Powershell on the Way to Work–Part 3


Hey!  Glad to see you again.   I took the bus today.   Gives me a little more relaxing time to clear my brain.  It’s nice not to be stuck on the HIghway today.

We were playing with getting some basic help on a Powershell Cmdlet.  As we said, most of them are pretty good as they provide examples.

Let’s take a look at one of the simpler Cmdlets called “GET-CONTENT”. 

So who here would like to place bets on what “GET-CONTENT” does?  Anybody?  Anybody?  Bueller?  Bueller?

Let’s find out.

GET-HELP GET-CONTENT –Examples

image

If you look at some of the presented examples you should be quick to pick up that “GET-CONTENT” will GET the CONTENT of a file.  It will Get the Content of any file you specify just like TYPE did.  For example if you were to key in

GET-CONTENT C:\FOO\Somefile.txt

It would output to the screen the content of “Somefile.txt” located in the C:\FOO folder (whether that content may contain legible data is another issue of course)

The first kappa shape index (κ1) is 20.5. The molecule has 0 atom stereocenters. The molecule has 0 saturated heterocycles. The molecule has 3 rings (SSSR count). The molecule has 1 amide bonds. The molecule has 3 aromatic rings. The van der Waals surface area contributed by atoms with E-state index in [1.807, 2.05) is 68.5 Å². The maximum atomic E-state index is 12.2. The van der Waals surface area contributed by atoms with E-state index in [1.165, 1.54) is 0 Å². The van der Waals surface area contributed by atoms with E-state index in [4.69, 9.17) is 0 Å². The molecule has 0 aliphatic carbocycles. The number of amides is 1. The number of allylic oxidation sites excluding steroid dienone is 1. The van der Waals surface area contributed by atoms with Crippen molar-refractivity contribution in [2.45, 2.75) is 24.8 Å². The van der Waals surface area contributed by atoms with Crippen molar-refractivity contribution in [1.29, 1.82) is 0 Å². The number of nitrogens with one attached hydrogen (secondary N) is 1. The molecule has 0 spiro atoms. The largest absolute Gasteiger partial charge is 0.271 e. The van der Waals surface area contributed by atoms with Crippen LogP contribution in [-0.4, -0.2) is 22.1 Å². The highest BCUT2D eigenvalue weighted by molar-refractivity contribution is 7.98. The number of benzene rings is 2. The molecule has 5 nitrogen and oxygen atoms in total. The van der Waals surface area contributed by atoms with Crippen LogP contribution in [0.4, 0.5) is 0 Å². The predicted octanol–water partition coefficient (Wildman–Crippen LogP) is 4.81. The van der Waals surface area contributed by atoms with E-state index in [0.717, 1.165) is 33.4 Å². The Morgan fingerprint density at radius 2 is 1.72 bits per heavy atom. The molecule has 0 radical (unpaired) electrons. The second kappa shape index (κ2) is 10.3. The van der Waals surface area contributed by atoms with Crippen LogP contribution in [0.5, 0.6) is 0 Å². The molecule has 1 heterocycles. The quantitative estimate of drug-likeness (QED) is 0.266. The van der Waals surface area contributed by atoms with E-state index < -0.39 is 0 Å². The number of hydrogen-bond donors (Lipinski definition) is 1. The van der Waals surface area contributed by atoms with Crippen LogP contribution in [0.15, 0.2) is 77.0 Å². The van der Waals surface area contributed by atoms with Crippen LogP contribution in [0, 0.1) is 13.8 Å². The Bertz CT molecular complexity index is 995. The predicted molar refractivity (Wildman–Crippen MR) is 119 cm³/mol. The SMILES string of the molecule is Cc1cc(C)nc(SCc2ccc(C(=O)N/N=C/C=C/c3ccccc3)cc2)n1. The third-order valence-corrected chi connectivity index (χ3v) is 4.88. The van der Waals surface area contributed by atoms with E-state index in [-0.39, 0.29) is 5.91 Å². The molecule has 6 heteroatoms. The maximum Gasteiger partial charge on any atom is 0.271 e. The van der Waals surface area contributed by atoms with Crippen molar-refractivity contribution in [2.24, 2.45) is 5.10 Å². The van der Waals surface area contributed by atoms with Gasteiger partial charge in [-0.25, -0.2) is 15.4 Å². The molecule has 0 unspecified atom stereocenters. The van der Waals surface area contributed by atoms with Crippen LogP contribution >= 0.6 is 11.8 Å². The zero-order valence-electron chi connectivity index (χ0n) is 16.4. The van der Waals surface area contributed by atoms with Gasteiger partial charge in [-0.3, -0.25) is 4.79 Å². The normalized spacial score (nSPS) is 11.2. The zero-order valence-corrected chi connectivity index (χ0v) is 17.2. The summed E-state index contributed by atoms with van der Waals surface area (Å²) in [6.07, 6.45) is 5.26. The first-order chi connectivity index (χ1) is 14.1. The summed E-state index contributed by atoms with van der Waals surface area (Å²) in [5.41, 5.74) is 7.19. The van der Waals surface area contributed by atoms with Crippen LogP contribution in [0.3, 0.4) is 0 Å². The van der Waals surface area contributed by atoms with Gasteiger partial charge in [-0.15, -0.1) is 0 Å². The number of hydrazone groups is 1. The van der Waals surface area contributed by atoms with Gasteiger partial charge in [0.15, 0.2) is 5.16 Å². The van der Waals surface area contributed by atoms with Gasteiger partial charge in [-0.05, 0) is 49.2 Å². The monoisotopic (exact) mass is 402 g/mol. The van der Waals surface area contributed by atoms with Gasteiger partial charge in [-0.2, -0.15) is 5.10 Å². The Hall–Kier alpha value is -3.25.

Unlike TYPE in DOS we have newer features like “Tail” which can view the “Tail end” of the text file.    This line will show me the last 5 lines of a Text file called “Booga.txt” in C:\Stuff folder

GET-CONTENT C:\Stuff\Booga.txt –tail 5

Now here’s a neat trick, try using “TYPE” in Powershell

TYPE C:\Stuff\Boogs.txt

Isn’t that interesting?  It still seems to work.  That's because Powershell offers us a feature called “Aliases” to use other words or short forms to call up the same Cmdlets.

We’ll talk about Aliases a little later on and how you can use them.  Right now my bus has just gotten to it’s stop.

Chat soon!

DSC_0158 (640x425)_thumb

Sean Kearney
Twitter: @energizedtech
www.powershell.ca

Comments (0)

Skip to main content